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Author Topic: Dockyard working times 1950s  (Read 5904 times)

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Offline swiftone

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Dockyard working times 1950s
« Reply #5 on: January 30, 2012, 14:12:16 »
Some people might find this thread confusing as it switches from 1902 to the 50's and Sheerness to Chatham Dockyard. Maybe the 1902 could be dropped from the thread title.

Offline CDP

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Dockyard working times 1950s
« Reply #4 on: January 30, 2012, 13:43:55 »
They would return home for lunch not only to see our beloved but to make a break from the workplace ,who would want to stop in a workplace for an hour  when it was all shut down  I wonder ?
It was cheaper to buy a cycle  from Curry's etc  on H.P. than to pay out for the bus fare every day .
Some of the bosses had car of course.
It was a well known fact that the Dockyard pay was not very good and the work could be fairly slow , but it was  a job for life and in the event of a war ,and the fear was always there ,then these very very skilled men could easily train other  outside workers who would have  been  transferred to the Dockyard.
The solution to every problem is a.) time , or  b.) another problem.

Far away

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Dockyard working times 1950s
« Reply #3 on: January 30, 2012, 12:50:02 »
Why would people return home to lunch? Or have their lunch delivered? Could they not take their own lunch in the morning or was this that traditionally people ate lunch at home?

Oh, and the people most able to own a bike, the bosses, had none at all I suppose.  :)

Offline CDP

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Dockyard working times 1950s
« Reply #2 on: January 29, 2012, 11:31:19 »
And ,because of the Dockyard Rush at 12 o'clock with all of the cyclists rushing home to their lunch ,when I was teaching at the Sheerness Tech the lunchtime lessons finished at 5 minutes to 12 so no child would try to cross the road while this traffic was passing !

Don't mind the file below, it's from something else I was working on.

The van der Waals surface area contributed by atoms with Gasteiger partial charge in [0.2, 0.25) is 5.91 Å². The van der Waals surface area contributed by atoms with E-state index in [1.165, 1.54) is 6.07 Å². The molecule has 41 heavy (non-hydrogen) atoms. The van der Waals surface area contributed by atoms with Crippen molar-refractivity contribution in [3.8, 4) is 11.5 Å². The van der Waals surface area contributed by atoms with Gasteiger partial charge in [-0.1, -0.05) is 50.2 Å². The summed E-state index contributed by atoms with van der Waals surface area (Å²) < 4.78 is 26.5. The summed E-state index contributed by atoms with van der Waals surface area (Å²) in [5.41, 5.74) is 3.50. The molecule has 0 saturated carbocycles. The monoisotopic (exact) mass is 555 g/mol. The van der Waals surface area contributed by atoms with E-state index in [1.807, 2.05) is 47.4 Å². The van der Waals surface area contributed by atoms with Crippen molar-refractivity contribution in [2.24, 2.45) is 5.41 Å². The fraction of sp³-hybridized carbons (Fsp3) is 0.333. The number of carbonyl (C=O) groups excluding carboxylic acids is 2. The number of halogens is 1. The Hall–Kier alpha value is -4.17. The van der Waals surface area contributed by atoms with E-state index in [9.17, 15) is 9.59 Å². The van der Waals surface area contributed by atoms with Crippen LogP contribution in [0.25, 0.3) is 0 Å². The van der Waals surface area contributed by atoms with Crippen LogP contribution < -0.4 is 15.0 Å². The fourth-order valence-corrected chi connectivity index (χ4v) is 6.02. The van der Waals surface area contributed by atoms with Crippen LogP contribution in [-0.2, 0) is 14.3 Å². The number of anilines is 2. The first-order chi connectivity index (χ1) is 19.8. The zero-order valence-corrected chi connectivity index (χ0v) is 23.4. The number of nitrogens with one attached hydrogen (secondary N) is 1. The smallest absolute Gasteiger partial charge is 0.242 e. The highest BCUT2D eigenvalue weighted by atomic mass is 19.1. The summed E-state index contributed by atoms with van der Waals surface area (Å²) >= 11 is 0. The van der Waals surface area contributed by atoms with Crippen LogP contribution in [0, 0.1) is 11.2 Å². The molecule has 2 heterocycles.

And , when I worked in the Dockyard there was a very large shed where we all stored our cycles just opposite the Blutown gate and   we  would rush back at lunchtime and literally throw our bikes on the top of the piles of bikes already there and run like mad to get to our work.

And , we always noted that ;- the Electricians lights/dynamo  never worked properly on their cycles,
the Fitters bikes were never oiled and always squeaked ,
the laboures had the dirtiest bikes
and so on !!
The solution to every problem is a.) time , or  b.) another problem.

Offline Leofwine

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Dockyard working times 1950s
« Reply #1 on: January 28, 2012, 23:27:37 »
I read somewhere recently that in the late 19th century the Dockyard workers had to work longer hours than the convicts in the nearby Convict Prison who had been sentenced to hard labour!

Also, my father tells me that in the late 1950s & 1960s, whilst he was teaching at Woodlands School in Gillingham, the had to have 2 hour lunch breaks. This was because so many of the families whose children attended the school, worked in the Dockyard and at lunchtime many of the kids had to go home, pick up their father's lunch and deliver it to the Dockyard, before returning to school for the afternoon lessons. It seems Dockyard working times affected more than just those actively employed in the yard.
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